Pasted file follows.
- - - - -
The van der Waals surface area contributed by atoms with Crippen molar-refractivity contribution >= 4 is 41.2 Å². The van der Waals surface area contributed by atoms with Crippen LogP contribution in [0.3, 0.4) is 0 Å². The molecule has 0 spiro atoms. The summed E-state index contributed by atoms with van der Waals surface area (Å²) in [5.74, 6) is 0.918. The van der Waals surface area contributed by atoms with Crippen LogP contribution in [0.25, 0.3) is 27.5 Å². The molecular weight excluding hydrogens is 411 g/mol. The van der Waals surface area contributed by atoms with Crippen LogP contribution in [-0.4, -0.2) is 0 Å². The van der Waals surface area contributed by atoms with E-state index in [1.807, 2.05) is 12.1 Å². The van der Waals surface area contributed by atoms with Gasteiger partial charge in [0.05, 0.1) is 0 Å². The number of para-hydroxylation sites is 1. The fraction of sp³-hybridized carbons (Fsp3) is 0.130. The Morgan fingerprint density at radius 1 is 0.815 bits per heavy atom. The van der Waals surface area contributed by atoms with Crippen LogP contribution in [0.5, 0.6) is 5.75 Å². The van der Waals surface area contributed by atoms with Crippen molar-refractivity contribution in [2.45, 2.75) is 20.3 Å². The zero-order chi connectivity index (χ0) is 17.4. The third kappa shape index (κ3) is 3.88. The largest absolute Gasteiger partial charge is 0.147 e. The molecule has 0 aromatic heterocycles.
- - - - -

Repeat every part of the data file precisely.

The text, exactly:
The van der Waals surface area contributed by atoms with Crippen molar-refractivity contribution >= 4 is 41.2 Å². The van der Waals surface area contributed by atoms with Crippen LogP contribution in [0.3, 0.4) is 0 Å². The molecule has 0 spiro atoms. The summed E-state index contributed by atoms with van der Waals surface area (Å²) in [5.74, 6) is 0.918. The van der Waals surface area contributed by atoms with Crippen LogP contribution in [0.25, 0.3) is 27.5 Å². The molecular weight excluding hydrogens is 411 g/mol. The van der Waals surface area contributed by atoms with Crippen LogP contribution in [-0.4, -0.2) is 0 Å². The van der Waals surface area contributed by atoms with E-state index in [1.807, 2.05) is 12.1 Å². The van der Waals surface area contributed by atoms with Gasteiger partial charge in [0.05, 0.1) is 0 Å². The number of para-hydroxylation sites is 1. The fraction of sp³-hybridized carbons (Fsp3) is 0.130. The Morgan fingerprint density at radius 1 is 0.815 bits per heavy atom. The van der Waals surface area contributed by atoms with Crippen LogP contribution in [0.5, 0.6) is 5.75 Å². The van der Waals surface area contributed by atoms with Crippen molar-refractivity contribution in [2.45, 2.75) is 20.3 Å². The zero-order chi connectivity index (χ0) is 17.4. The third kappa shape index (κ3) is 3.88. The largest absolute Gasteiger partial charge is 0.147 e. The molecule has 0 aromatic heterocycles.